The rains start north to south, and we traveled north to south and always seemed to be just a day or two ahead of the rains. It was so dry and dusty in Tarangire when we got there Monday that the interior of my room was 105F and my hands were dry after washing my face in the sink before I could get to the towel rack.
We followed the Tarangire sand river and found lots of elephant but little else. At least the tse-tse were down in such conditions. Tuesday morning our dawn drive headed to the Silale Swamp and I swear that every animal in Tarangire was there.
It was a spectacular morning of game viewing with hundreds of elephants, hundreds if not thousands of zebra and lots of wildebeest, impala, reedbuck and warthog. At the swamp’s edge the breeze was cool, but the moment we headed back to camp it was stultifying.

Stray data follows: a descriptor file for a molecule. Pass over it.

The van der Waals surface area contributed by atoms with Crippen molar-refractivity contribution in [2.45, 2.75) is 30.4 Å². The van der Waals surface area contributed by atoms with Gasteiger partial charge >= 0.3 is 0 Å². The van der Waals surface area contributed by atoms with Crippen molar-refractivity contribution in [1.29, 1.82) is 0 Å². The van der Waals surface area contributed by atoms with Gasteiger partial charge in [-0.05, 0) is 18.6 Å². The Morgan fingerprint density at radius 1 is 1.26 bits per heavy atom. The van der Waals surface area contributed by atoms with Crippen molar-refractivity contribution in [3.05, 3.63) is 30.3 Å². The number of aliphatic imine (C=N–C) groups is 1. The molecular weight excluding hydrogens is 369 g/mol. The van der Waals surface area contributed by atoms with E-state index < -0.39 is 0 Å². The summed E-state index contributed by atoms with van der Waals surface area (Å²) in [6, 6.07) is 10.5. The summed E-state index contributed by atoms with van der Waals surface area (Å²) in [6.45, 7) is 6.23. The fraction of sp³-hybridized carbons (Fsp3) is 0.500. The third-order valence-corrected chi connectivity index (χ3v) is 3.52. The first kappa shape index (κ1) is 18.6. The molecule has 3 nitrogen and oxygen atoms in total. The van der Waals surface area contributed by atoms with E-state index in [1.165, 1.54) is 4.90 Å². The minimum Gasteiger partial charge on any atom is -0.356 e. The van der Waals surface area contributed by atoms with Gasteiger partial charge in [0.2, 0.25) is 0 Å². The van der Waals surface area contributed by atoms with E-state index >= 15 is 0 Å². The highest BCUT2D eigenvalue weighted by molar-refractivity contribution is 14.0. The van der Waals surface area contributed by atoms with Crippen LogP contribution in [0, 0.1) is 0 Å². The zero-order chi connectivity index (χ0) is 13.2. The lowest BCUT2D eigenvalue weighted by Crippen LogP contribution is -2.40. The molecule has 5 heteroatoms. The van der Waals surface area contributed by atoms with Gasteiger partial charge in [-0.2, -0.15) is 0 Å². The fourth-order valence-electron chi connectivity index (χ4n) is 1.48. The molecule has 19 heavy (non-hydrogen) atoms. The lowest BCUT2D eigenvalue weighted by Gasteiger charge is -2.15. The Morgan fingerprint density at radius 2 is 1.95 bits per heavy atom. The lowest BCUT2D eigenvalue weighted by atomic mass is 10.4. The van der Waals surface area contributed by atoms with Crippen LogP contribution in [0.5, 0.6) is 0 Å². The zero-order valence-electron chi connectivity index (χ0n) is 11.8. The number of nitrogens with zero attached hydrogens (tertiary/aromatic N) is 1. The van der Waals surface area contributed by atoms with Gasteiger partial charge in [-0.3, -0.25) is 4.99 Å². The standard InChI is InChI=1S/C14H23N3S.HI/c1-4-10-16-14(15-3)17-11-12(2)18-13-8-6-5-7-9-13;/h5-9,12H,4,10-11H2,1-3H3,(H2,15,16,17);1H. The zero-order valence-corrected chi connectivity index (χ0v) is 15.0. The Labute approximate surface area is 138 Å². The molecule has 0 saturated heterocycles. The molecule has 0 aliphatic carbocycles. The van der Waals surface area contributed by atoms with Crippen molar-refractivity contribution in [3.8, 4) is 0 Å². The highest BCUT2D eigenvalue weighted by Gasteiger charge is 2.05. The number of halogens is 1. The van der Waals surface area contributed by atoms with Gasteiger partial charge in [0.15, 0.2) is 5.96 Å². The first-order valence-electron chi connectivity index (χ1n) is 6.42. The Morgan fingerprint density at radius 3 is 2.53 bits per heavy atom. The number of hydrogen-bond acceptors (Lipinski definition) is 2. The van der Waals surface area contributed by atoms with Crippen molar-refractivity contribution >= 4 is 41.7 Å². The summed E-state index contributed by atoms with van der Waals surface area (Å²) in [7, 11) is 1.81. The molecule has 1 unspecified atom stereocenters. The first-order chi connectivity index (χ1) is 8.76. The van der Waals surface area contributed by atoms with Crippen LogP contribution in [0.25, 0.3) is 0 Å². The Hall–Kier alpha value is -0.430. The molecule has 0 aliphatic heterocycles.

So nobody wanted to go out again after lunch. Great conversations tried to decide the exact way to keep the tent flaps permanently opened. Some people just kept walking into the cold outdoor shower and enjoying the coolness of evaporation. And then, it drizzled.
And just before dawn this morning my roof clattered with steady, heavy rain. The temperature fell 10-15 degrees. Birds sang and shook the water off their feathers. The veld smelled so sweet.
Normally the rains start with a bang, just like Steve and I experienced at Gibb’s Farm a few weeks ago. There was no thunder or lightning with this morning’s rain and it didn’t last long. The skeptics will be worried but for the moment it was sheer bliss.
The skies had cleared a few hours later when we drove to the airstrip to begin our journey home. It was hot, again, actually a good sign for building up strong rains. We flew into the main Kilimanjaro airport and it was searing hot with giant storms rumbling around nearby Mt. Kilimanjaro. As I finish this little report, now, the thunder continues. I think it’s going to be OK.